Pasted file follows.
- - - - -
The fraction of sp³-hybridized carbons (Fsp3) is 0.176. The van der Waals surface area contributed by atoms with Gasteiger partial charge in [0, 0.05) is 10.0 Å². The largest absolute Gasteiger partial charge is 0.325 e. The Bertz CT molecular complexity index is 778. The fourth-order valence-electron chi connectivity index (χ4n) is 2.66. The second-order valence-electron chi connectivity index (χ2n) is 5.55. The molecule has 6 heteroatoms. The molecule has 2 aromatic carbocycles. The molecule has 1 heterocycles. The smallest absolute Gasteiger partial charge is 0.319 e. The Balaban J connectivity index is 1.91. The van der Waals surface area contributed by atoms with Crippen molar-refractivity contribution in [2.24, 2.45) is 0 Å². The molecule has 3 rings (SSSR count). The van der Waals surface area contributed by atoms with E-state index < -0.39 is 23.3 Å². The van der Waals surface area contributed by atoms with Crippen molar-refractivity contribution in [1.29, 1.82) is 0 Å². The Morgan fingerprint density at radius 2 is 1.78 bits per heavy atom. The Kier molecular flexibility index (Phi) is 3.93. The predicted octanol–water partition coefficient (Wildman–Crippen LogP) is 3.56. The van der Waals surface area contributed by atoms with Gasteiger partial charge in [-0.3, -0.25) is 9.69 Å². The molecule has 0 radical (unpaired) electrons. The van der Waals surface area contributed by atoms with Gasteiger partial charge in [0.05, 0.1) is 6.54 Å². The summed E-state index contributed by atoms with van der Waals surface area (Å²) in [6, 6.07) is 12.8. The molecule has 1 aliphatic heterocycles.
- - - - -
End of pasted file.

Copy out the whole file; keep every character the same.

The fraction of sp³-hybridized carbons (Fsp3) is 0.176. The van der Waals surface area contributed by atoms with Gasteiger partial charge in [0, 0.05) is 10.0 Å². The largest absolute Gasteiger partial charge is 0.325 e. The Bertz CT molecular complexity index is 778. The fourth-order valence-electron chi connectivity index (χ4n) is 2.66. The second-order valence-electron chi connectivity index (χ2n) is 5.55. The molecule has 6 heteroatoms. The molecule has 2 aromatic carbocycles. The molecule has 1 heterocycles. The smallest absolute Gasteiger partial charge is 0.319 e. The Balaban J connectivity index is 1.91. The van der Waals surface area contributed by atoms with Crippen molar-refractivity contribution in [2.24, 2.45) is 0 Å². The molecule has 3 rings (SSSR count). The van der Waals surface area contributed by atoms with E-state index < -0.39 is 23.3 Å². The van der Waals surface area contributed by atoms with Crippen molar-refractivity contribution in [1.29, 1.82) is 0 Å². The Morgan fingerprint density at radius 2 is 1.78 bits per heavy atom. The Kier molecular flexibility index (Phi) is 3.93. The predicted octanol–water partition coefficient (Wildman–Crippen LogP) is 3.56. The van der Waals surface area contributed by atoms with Gasteiger partial charge in [-0.3, -0.25) is 9.69 Å². The molecule has 0 radical (unpaired) electrons. The van der Waals surface area contributed by atoms with Gasteiger partial charge in [0.05, 0.1) is 6.54 Å². The summed E-state index contributed by atoms with van der Waals surface area (Å²) in [6, 6.07) is 12.8. The molecule has 1 aliphatic heterocycles.